Roos's probiotics demonstrated their worth in small clinical trials. But they also illustrate the challenge of developing a natural probiotic into a medical therapeutic. A small clinical trial may be enough to put a health claim on a nutritional supplement sold over the counter. But Roos wants to see such cures in the hands of doctors, who would judiciously prescribe them to patients. To do that, he must prove that his probiotics work in the same kind of large, multimillion-dollar trials that have stymied Bermudes's cancer-fighting GMO.
For that kind of money, Roos admits, investors are right to expect an ironclad patent to protect their investment. But that's difficult to do with bacteria that occur naturally on and in the human body. "Even though we can patent our particular mixture of organisms, it would be easy for someone else to come along and put together something slightly different from the hundreds of protective strains found in people's throats," he explains. Without the assurance of some meaningful patent protection on his product, he has been unable to attract financial investors, and his treatments languish in a storage freezer.
“I honestly think people are more comfortable with the idea of nano-robots scurrying through their bodies than they are of deploying bacteria,” Thaler muses. “But when you think about it, you cultivate your lawn. You’d probably like to cultivate your internal landscape.”
Well said. After we can overcome the hurdles of human timidness toward the implementation of modified bacteria in our bodies, there seems to be an entirely open and new scope of research in terms of productive bacteria. Instead of trying to create new cures and treatments for age old problems, why not manipulate something already in existence and change harmful bacteria into helpful bacteria?
i think people are more willing to adapt than you think i my self think this is a very posible option for the future.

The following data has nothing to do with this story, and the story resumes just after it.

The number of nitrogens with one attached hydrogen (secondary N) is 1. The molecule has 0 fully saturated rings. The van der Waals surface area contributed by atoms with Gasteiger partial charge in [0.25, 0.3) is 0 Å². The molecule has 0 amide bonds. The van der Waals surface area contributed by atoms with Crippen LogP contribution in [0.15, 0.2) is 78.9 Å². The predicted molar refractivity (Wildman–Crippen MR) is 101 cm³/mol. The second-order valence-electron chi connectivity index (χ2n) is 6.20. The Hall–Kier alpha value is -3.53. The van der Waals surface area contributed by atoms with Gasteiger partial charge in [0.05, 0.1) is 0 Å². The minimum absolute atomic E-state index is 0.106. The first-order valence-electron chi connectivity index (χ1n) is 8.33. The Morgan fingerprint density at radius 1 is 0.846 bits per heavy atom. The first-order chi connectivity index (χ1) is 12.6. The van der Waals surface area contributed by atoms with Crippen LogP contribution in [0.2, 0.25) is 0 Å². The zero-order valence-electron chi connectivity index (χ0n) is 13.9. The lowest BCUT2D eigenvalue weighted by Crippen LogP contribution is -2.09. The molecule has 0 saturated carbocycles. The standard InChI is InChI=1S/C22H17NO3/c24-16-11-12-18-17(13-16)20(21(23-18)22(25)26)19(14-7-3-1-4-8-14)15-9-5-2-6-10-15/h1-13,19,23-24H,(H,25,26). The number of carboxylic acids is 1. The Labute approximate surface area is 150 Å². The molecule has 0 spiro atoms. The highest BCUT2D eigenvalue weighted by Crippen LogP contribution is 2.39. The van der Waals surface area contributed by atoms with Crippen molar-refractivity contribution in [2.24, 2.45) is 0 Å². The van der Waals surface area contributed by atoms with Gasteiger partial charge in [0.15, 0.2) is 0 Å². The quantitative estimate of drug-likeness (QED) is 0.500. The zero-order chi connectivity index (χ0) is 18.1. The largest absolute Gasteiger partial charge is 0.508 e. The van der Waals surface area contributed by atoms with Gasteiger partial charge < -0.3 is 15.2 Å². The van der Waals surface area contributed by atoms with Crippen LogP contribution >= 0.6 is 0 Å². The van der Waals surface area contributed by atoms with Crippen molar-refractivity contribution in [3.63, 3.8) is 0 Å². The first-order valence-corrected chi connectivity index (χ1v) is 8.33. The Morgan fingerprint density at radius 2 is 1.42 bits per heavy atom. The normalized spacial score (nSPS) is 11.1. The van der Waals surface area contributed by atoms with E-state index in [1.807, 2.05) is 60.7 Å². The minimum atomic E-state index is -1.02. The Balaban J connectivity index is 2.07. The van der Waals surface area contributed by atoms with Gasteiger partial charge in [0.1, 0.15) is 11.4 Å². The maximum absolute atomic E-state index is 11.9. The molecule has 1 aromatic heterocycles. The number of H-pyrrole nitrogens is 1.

Once we understand the bacteria or virus genome, we could even reprogram them to hunt down other bacteria or viruses such as Flesh eating bacteria and HIV viruses. they can have a set lifetime of only a few days and have their reproductive genes removed or replaced.
The solution to all of humankind's problems is undoubtedly a natural one. Sunlight, modified bacteria, and algae are our friends. I know it sounds utopian, but seriously, we just need to make nature work for us in a symbiotic way. True, it may mean altering nature through genetic manipulation; but the point is that it can be done.
We have been talking in my Microbiology class about using viruses to carry the (gene manipulated) cure for diabetes; make the body produce it's own insulin again. This is the wave of the future for treatments. There is a huge potential benefit to gene therapy.
I was an AP biology teacher In 1993. Back then I asked a friend who was a doctor if some gut microbe couldn't be engineered to deliver insulin. He laughed. He said the naturally occuring bacteria are too well adapted to share space with a suboptimal organism. I countered that we could start with a patient's own flora, but he said simply adding or deleting anything would render it suboptimal.
In 1997 we attended a lecture on genetic medicine at the Exploratorium in San Francisco, the doctor was very sharp and forward-thinking. He said these avenues are "interesting but beyond our reach at present."